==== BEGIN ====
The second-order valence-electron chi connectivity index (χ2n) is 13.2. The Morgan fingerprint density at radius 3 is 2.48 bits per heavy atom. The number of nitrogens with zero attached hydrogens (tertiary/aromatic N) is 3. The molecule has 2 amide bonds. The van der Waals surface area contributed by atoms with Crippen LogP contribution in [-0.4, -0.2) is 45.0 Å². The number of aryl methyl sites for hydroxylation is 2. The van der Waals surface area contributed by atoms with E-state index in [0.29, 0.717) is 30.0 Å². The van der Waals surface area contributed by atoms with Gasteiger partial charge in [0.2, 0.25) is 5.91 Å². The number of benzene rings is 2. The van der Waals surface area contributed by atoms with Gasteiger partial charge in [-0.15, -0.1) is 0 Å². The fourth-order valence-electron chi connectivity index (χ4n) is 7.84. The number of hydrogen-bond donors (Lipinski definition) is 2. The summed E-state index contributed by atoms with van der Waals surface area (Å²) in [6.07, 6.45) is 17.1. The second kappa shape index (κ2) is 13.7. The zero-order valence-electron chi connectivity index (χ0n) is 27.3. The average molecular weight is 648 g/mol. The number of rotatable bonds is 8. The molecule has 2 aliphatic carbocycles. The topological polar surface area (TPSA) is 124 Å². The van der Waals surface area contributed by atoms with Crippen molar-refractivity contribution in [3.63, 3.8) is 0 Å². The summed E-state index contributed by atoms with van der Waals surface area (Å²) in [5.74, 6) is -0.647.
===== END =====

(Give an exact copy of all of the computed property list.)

The second-order valence-electron chi connectivity index (χ2n) is 13.2. The Morgan fingerprint density at radius 3 is 2.48 bits per heavy atom. The number of nitrogens with zero attached hydrogens (tertiary/aromatic N) is 3. The molecule has 2 amide bonds. The van der Waals surface area contributed by atoms with Crippen LogP contribution in [-0.4, -0.2) is 45.0 Å². The number of aryl methyl sites for hydroxylation is 2. The van der Waals surface area contributed by atoms with E-state index in [0.29, 0.717) is 30.0 Å². The van der Waals surface area contributed by atoms with Gasteiger partial charge in [0.2, 0.25) is 5.91 Å². The number of benzene rings is 2. The van der Waals surface area contributed by atoms with Gasteiger partial charge in [-0.15, -0.1) is 0 Å². The fourth-order valence-electron chi connectivity index (χ4n) is 7.84. The number of hydrogen-bond donors (Lipinski definition) is 2. The summed E-state index contributed by atoms with van der Waals surface area (Å²) in [6.07, 6.45) is 17.1. The second kappa shape index (κ2) is 13.7. The zero-order valence-electron chi connectivity index (χ0n) is 27.3. The average molecular weight is 648 g/mol. The number of rotatable bonds is 8. The molecule has 2 aliphatic carbocycles. The topological polar surface area (TPSA) is 124 Å². The van der Waals surface area contributed by atoms with Crippen molar-refractivity contribution in [3.63, 3.8) is 0 Å². The summed E-state index contributed by atoms with van der Waals surface area (Å²) in [5.74, 6) is -0.647.